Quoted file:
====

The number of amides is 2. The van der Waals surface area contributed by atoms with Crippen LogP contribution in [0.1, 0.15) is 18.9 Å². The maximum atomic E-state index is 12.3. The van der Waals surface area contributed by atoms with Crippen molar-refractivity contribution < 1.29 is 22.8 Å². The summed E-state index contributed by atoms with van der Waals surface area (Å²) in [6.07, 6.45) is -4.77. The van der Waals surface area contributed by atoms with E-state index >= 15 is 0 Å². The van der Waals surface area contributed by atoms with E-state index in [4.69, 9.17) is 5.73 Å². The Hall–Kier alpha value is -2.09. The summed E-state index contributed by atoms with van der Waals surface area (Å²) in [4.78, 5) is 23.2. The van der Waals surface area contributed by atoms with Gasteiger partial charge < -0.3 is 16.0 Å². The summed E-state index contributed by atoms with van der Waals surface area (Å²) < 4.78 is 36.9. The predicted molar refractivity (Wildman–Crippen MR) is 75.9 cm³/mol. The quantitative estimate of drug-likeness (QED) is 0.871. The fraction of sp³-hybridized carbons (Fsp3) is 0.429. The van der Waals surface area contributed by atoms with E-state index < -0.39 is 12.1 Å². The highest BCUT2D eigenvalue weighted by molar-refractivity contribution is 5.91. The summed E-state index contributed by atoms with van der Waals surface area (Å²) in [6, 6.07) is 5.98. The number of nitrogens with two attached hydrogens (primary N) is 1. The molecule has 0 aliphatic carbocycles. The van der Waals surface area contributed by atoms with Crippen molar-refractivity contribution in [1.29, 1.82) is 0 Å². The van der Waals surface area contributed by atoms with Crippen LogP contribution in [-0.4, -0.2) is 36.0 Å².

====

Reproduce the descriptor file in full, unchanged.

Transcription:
The number of amides is 2. The van der Waals surface area contributed by atoms with Crippen LogP contribution in [0.1, 0.15) is 18.9 Å². The maximum atomic E-state index is 12.3. The van der Waals surface area contributed by atoms with Crippen molar-refractivity contribution < 1.29 is 22.8 Å². The summed E-state index contributed by atoms with van der Waals surface area (Å²) in [6.07, 6.45) is -4.77. The van der Waals surface area contributed by atoms with E-state index >= 15 is 0 Å². The van der Waals surface area contributed by atoms with E-state index in [4.69, 9.17) is 5.73 Å². The Hall–Kier alpha value is -2.09. The summed E-state index contributed by atoms with van der Waals surface area (Å²) in [4.78, 5) is 23.2. The van der Waals surface area contributed by atoms with Gasteiger partial charge < -0.3 is 16.0 Å². The summed E-state index contributed by atoms with van der Waals surface area (Å²) < 4.78 is 36.9. The predicted molar refractivity (Wildman–Crippen MR) is 75.9 cm³/mol. The quantitative estimate of drug-likeness (QED) is 0.871. The fraction of sp³-hybridized carbons (Fsp3) is 0.429. The van der Waals surface area contributed by atoms with E-state index < -0.39 is 12.1 Å². The highest BCUT2D eigenvalue weighted by molar-refractivity contribution is 5.91. The summed E-state index contributed by atoms with van der Waals surface area (Å²) in [6, 6.07) is 5.98. The number of nitrogens with two attached hydrogens (primary N) is 1. The molecule has 0 aliphatic carbocycles. The van der Waals surface area contributed by atoms with Crippen molar-refractivity contribution in [1.29, 1.82) is 0 Å². The van der Waals surface area contributed by atoms with Crippen LogP contribution in [-0.4, -0.2) is 36.0 Å².